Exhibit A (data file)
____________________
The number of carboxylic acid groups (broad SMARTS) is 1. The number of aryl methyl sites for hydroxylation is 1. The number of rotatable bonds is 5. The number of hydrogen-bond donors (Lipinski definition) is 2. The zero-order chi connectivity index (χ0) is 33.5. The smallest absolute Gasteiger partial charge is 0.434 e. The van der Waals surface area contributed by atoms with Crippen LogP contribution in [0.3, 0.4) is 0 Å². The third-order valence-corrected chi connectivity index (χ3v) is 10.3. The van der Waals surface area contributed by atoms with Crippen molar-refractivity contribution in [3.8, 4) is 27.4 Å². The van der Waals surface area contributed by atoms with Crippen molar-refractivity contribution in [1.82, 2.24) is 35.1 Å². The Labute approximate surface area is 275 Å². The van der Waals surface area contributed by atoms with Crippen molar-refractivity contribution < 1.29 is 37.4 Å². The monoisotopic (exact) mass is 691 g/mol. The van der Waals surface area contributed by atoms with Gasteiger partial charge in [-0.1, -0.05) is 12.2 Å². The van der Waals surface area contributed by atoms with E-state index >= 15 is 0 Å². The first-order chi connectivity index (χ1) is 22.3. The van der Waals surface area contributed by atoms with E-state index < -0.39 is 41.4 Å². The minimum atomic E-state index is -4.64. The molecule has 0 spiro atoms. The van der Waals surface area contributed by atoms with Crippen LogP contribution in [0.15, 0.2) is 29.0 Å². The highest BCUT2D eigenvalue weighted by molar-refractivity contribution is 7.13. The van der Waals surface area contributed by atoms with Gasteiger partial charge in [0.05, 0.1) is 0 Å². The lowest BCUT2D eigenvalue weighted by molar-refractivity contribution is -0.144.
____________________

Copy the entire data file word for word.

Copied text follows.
The number of carboxylic acid groups (broad SMARTS) is 1. The number of aryl methyl sites for hydroxylation is 1. The number of rotatable bonds is 5. The number of hydrogen-bond donors (Lipinski definition) is 2. The zero-order chi connectivity index (χ0) is 33.5. The smallest absolute Gasteiger partial charge is 0.434 e. The van der Waals surface area contributed by atoms with Crippen LogP contribution in [0.3, 0.4) is 0 Å². The third-order valence-corrected chi connectivity index (χ3v) is 10.3. The van der Waals surface area contributed by atoms with Crippen molar-refractivity contribution in [3.8, 4) is 27.4 Å². The van der Waals surface area contributed by atoms with Crippen molar-refractivity contribution in [1.82, 2.24) is 35.1 Å². The Labute approximate surface area is 275 Å². The van der Waals surface area contributed by atoms with Crippen molar-refractivity contribution < 1.29 is 37.4 Å². The monoisotopic (exact) mass is 691 g/mol. The van der Waals surface area contributed by atoms with Gasteiger partial charge in [-0.1, -0.05) is 12.2 Å². The van der Waals surface area contributed by atoms with E-state index >= 15 is 0 Å². The first-order chi connectivity index (χ1) is 22.3. The van der Waals surface area contributed by atoms with E-state index < -0.39 is 41.4 Å². The minimum atomic E-state index is -4.64. The molecule has 0 spiro atoms. The van der Waals surface area contributed by atoms with Crippen LogP contribution in [0.15, 0.2) is 29.0 Å². The highest BCUT2D eigenvalue weighted by molar-refractivity contribution is 7.13. The van der Waals surface area contributed by atoms with Gasteiger partial charge in [0.05, 0.1) is 0 Å². The lowest BCUT2D eigenvalue weighted by molar-refractivity contribution is -0.144.